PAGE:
In the traditionally male-dominated world of software development, Donnal McCallum’s career has gone from strength to strength. We spoke to her about her senior technology roles and what benefits she believes women can bring to the industry.
Donnal says she’s always been interested in computers and technology, but it wasn’t until a manager suggested she study Computing and Information Technology that things really fell into place.
“After high school I got a job as a PA, but I knew I wanted more - to study something, to get ahead. I was quite ambitious! When my manager suggested I get into computing, it was a real ‘aha!’ moment for me. I reflected back on my life, and it all made sense. I was the kid who hooked up the neighbours’ Sky box, connected their sound systems. When we got a family computer for Christmas, my brother spent the summer playing computer games and I spent the summer coding one!”
After ordering prospectuses from a number of tertiary education providers, Donnal decided to enrol in Unitec’s Bachelor of Computing Systems and started her degree in 1999.
“I chose Unitec because I liked the sound of the papers on offer. I hadn’t realised there were so many aspects of technology and I wasn’t sure what I wanted to get into, so I liked the fact that the subject choice was so varied. In your first year you basically do a foundation paper in everything, which gives you a good understanding of possible career paths and which may be of interest.”
Donnal says that as a mature student she appreciated Unitec’s small class sizes and the accessibility of the lecturers.
“Having worked for a few years I was out of the habit of learning, so the small class sizes really helped. The lecturers were always available and, because they actually worked in the industry, they could share real, up-to-date experiences and knowledge.
“It wasn’t long before I realised software development was the path for me, and after completing a project management paper I thought ‘this is it’. I knew then that I wanted to be a leader in technology: to work with people, not just behind the computer. I decided to really apply myself - I wanted to go as far as I could.”
And it seems she’s done just that.
At Unitec Donnal received a Study Abroad Scholarship, spending 6 months studying in Sweden, and since studying she’s gone on to work in the UK, Australia and New Zealand in a number of senior project management, technology, operations and coaching roles. She’s delivered some sizeable pieces of work - including building an entirely new technology team at BBC Worldwide; leading multiple large technology projects at Telecom (now called Spark); managing the network build team at Australia’s nbn (with eight direct reports and over 200 indirect reports); and developing and selling in a prioritisation framework for all strategic projects across the Commonwealth Bank Group.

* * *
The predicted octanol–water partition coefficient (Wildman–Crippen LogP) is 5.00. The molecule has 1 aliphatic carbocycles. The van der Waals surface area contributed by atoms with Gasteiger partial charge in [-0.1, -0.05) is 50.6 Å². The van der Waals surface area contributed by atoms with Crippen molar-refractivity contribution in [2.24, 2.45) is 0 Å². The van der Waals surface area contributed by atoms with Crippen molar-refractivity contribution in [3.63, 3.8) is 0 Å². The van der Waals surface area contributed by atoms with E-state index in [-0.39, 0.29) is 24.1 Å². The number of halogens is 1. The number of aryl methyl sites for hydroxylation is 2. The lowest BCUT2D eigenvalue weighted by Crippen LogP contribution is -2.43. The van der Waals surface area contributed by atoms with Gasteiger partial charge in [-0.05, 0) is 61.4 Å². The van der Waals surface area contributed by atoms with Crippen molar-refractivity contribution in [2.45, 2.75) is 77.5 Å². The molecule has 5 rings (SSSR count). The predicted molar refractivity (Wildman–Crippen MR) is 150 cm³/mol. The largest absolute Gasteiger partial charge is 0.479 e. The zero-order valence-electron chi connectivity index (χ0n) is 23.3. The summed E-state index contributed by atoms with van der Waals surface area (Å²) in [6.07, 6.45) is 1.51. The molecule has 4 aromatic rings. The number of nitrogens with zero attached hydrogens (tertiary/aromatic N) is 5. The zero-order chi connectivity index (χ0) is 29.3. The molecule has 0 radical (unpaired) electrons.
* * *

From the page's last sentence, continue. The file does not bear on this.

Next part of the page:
Today, Donnal is ASB’s Strategic Programme lead, tasked with driving the bank’s business wide transformation programmes.
“I’ve worked on some big projects at ASB so far, including designing the company’s future operating model, which saw the business move from being quite siloed to working in customer-outcome aligned tribes. Having cross-functional teams working towards the same goals, with the customer in mind, drives much better results. I also led ASB’s technology transformation, which drove efficiencies through simplification of our operating model, and I’ve now moved across to work on another ASB wide programme.”
Making her mark in a male-dominated industry
Donnal was one of only four or five women in the Unitec programme by the time she reached her final year, and the only female in her programming classes. It was an imbalance she found hard to understand.
“I’ve done a lot of research into computer science, and in the 40s and 50s software development was actually seen as a ‘women’s career’ - women were encouraged to get into it because they were diligent and could analyse and work through problems. It wasn’t until the 70s, that the balance tipped towards men. All of a sudden computers became a household item and boys started becoming more interested.”
But, as someone who has spent her entire career working in technology, Donnal says she’s never felt at a disadvantage.
“Personally, I believe it’s an advantage being a woman in technology, because there’s not many of us. I’ve never felt threatened being surrounded by men, in fact I’ve seen it as an opportunity. I think women bring something different to the table when it comes to technology - more empathy, people skills. That’s a generic statement but I think to some extent it’s true.
“Things do seem to be changing, but the gender imbalance certainly still exists. I think it comes down to a lack of role models - it’s hard to imagine yourself in a position if you don’t see anyone like you succeeding. That’s why, in my roles, I’ve always been involved in mentoring women to grow future leaders. It’s something I’m very passionate about.”
When asked how she’s successfully progressed so far in her career, Donnal says it’s about surrounding yourself with the right people, and bringing them on the transformation journey with you.
“My skills are really in transformational change. I have a strong background in technology and understand how different businesses operate, but I’m not a banker! I know about organisational design and what delivers great outcomes. Some people feel they need to be well-rounded and focus on building up their weaknesses, but I think you should play to your strengths and then surround yourself with people who compliment you.
“At the end of the day, it’s important to remember that you don’t finish learning when you leave your education. That’s just the start. If you can try to be just a little bit better each day, to learn something new and adapt your approach based on feedback, the sky’s the limit.”